United States District Court, D. New Jersey
MEMORANDUM OPINION AND ORDER
LEDA DUNN WETTRE UNITED STATES MAGISTRATE JUDGE.
the Court is plaintiffs' application for the Court to
permit a "nurse observer" or another third party to
attend their psychological examinations by defendants'
medical expert. ECF No. 26. For the reasons set forth below,
the Court holds that neither a nurse observer nor
plaintiffs' counsel may be present in the examination
room during the plaintiffs' psychological examinations
and that plaintiffs also may not audio-record their
a federal civil rights action, pursuant to 42 U.S.C.
§§ 1983 and 1988. Jurisdiction is premised upon a
federal question under 28 USC § 1331. Plaintiffs also
assert claims under the New Jersey Civil Rights Act, N.J.S.A.
§ 10:6-1, et seq.t and the New
Jersey Constitution, over which this Court has supplemental
jurisdiction, 28 U.S.C. § 1367.
are husband and wife. Complaint ¶ 4 (ECF No. 1). Their
lawsuit is based upon interactions with their neighbors and
police that occurred on their property in Andover, New Jersey
on the night of July 20, 2015. Plaintiffs aver that Mr. Cato
is "black" and Mrs. Cato is "white."
Id. Plaintiffs allege that their neighbor George
Morehouse and his friend James Dunnigan approached Mr. Cato
on the Cato property that night, threatening physical harm to
Mr. Cato and yelling racial epithets at him. Id.
¶¶ 18-22. Allegedly in response to this threat, Mr.
Cato discharged pepper-spray at Morehouse. Id.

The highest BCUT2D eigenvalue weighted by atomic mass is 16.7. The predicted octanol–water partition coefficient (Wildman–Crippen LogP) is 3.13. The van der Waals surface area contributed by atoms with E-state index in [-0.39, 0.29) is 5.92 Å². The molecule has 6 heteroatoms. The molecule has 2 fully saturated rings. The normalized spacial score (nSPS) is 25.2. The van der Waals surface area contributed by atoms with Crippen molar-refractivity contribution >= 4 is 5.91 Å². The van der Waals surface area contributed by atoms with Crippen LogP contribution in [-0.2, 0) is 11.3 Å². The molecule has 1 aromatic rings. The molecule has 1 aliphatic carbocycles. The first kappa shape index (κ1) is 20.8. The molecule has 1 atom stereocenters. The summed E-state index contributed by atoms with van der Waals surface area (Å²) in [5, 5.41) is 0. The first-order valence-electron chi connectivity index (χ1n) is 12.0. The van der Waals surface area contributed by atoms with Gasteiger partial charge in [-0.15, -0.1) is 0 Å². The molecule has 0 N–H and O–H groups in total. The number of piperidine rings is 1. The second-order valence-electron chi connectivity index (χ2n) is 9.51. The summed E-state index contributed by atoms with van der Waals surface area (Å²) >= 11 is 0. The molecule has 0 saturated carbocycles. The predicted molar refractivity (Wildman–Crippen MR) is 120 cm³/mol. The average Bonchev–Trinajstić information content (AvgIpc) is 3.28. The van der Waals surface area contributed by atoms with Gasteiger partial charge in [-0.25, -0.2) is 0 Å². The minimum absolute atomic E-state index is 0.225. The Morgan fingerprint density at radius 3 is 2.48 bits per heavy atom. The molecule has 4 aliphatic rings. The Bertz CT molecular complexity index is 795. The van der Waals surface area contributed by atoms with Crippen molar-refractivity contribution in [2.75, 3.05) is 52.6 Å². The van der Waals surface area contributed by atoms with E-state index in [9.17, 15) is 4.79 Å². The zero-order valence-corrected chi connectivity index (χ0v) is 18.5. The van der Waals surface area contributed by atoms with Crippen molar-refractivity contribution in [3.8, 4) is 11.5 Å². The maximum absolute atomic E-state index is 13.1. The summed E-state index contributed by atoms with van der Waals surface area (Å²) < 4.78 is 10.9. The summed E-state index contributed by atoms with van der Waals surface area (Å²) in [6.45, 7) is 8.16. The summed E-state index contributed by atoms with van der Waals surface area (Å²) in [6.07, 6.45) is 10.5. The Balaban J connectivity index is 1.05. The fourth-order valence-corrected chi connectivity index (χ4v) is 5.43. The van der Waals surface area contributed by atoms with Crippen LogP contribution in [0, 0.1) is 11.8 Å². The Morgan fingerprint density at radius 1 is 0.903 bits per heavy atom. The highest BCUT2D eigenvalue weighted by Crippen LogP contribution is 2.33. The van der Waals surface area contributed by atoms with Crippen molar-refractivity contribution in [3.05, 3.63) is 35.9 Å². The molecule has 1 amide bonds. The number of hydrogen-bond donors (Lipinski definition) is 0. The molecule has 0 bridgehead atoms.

¶ 23. Morehouse and Dunnigan then retreated from the
Cato property. Id. Plaintiffs allege on information
and belief that Morehouse or his wife then called the police,
asserting erroneously that Morehouse had been shot in the
head by Mr. Cato. Id. ¶ 27. Police from the
neighboring towns of Andover, Newton and Sparta, as well as a
New Jersey State Police helicopter, were dispatched to the
scene. Id. ¶¶ 28-29.
of the Andover Police Department, upon arriving at the Cato
property and encountering Mr. Cato outside the house,
allegedly pointed their firearms at Mr. Cato and asked if he
was armed. Id. ¶¶ 33-35. When Mr. Cato
responded affirmatively, the officers asked Mr. Cato to drop
his firearm, and he complied. Id. Mr. Cato was then
handcuffed by the police, and objected to the same, allegedly
resulting in their replying to the effect that he ought not
to complain because he "just shot somebody up."
Id. ¶¶ 36-37. Mrs. Cato then emerged from
the house, causing the police to shout at her not to advance
towards them and demanding to know what was in her hand; she
replied that she was not carrying anything. Id.
¶ 40. Mrs. Cato and the Catos' children were then
allegedly "detained" outside of their home for the
next four hours. Id. ¶ 41. Mr. Cato was taken
to the police station and released in the early morning
hours. Id. ¶¶ 66, 75.
Catos essentially complain of the manner in which they were
treated by the police during the investigation of the
incident. They assert in an eighteen count Complaint
that various police officials, the Andover and Newton Police
Departments, and the Townships of Andover and Newton violated
the United States and New Jersey Constitutions, as well as 42
U.S.C. §§ 1983, 1988, and the New Jersey Civil
Rights Act, N.J.S.A. § 10:6-1, et seq. ECF No.
1. The Complaint alleges that the individually named
defendants violated their civil rights by way of false
arrest, false imprisonment, use of excessive force, and
unreasonable search and seizure. The Complaint further
alleges, inter alia, that the Townships of Andover
and Newton had policies, customs, and practices of failing to
supervise and train its employees resulting in injuries to